A new ship, financially backed by the Protestant Church in Germany (EKD), will start rescuing migrants in the Mediterranean trying to reach to Europe, raising fears that the vessel may be used to aid illegal immigrants entering Europe.
The “Sea-Watch 4” ship has been inaugurated by the United4Rescue initiative, which is led by the German Protestants and supported by another 400 organizations. The 45-year-old ship, previously used as a research vessel, should start its first mission this April.
Last Thursday, several politicians and church leaders attended the ceremonial ship launching in Kiel in northern Germany.
At the ceremony, the chairman of the Protestant Church in Germany (EKD), Heinrich Bedford-Strohm, said European leaders should do more for migrants.
“One does not let any single human drown, end of the discussion,” urged Bedford-Strohm.
A number of European countries have expressed their opposition to the activities of Sea-Watch and other similar organizations. Italy’s previous interior minister, Matteo Salvini, implemented the policy of refusing to allow migrants to dock in Italy’s ports, causing a stand-off that left many ships stranded until other European states said they would accept the migrants.
“Sea Watch does trafficking in human beings and doesn’t care about the rules,” said Salvini, saying that he would never allow the ship to land in Italy with migrants.
Sea-Watch’s captain was then arrested last year in Italy after she illegally docked in an Italian port with illegal migrants. The prosecutor questioned her over her activities, saying she aided illegal immigrants reach Europe. The 31-year-old German captain, Carola Rackete, was released three days later.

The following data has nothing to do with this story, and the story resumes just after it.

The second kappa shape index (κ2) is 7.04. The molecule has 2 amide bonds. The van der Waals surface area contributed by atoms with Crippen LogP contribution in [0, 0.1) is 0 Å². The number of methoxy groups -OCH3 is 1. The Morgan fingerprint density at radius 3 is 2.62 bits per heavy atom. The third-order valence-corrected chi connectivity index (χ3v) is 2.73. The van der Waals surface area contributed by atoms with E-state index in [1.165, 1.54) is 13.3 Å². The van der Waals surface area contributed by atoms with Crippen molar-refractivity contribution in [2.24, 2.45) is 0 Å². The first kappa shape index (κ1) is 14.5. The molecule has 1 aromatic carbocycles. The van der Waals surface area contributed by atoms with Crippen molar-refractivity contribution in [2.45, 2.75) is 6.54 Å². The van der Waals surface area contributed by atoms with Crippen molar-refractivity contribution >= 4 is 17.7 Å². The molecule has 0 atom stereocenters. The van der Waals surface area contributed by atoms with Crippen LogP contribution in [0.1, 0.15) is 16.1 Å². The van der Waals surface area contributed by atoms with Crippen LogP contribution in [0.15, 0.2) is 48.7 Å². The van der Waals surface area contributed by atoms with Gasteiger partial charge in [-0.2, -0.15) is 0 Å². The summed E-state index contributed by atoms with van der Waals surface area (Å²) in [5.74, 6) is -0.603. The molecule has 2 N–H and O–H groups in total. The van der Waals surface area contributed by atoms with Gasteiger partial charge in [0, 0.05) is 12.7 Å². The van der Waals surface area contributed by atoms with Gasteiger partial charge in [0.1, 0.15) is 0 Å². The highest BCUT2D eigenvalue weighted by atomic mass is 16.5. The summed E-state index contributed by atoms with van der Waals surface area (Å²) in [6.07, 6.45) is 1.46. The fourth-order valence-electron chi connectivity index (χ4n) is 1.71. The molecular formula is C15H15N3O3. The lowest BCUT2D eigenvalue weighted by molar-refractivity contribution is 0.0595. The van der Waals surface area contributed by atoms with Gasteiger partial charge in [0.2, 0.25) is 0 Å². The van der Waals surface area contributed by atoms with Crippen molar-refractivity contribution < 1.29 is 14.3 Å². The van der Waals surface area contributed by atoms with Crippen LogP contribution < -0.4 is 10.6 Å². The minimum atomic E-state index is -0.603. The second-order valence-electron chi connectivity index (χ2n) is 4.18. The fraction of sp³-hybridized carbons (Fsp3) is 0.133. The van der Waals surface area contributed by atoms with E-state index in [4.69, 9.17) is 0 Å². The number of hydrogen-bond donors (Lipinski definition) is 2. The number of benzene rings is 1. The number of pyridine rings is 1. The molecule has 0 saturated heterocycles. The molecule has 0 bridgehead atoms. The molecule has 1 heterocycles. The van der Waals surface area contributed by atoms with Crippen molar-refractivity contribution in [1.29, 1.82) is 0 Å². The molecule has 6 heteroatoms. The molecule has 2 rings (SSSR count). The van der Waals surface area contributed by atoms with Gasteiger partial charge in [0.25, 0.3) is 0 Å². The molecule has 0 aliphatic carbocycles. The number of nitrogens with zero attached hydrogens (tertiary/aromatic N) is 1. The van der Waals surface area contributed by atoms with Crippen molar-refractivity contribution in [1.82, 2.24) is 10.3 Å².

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The United4Rescue has also launched a crowdfunding campaign #WirschickeneinSchiff, or “We send a ship”, to finance the rescue of migrants in the Mediterranean.
As the Protestant Church in Germany handed over the ship to the German NGO Sea-Watch, the organization will now operate the ship, along with its other vessel Sea-Watch 3. However, the new ship is bigger than the Sea-Watch 3, as its standard capacity reaches 300 people but can accommodate up to 900 people in the case of an emergency.
The crew will consist of about 26 volunteers and Sea-Watch employees, which will set to sail on four-week missions.
The ship will make its first voyage in just a few days as it will sail from Kiel to Burriana, a port in eastern Spain. After further renovations are done on the ship in Burriana, the vessel will, according to several media sources, offer a “safe” area with 24 beds for women and children.
The crew of the boat should be able to treat typical syndromes that migrants often suffer from, such as dehydration, bruising and burns from petrol which happens when migrants travel on boats unsuitable for sea travel, however, the medical staff will not be able to handle severe medical emergencies.
Critics say that the rescue boats paradoxically lead to more migrant deaths, with many more migrants encouraged to make the voyage with the belief that they have a chance of being rescued should their boat sink.
The Visegrad Four countries of Hungary, Poland, Slovakia, and the Czech Republic have lobbied to provide aid to countries that serve as the source for migration instead of accepting more migrants into Europe.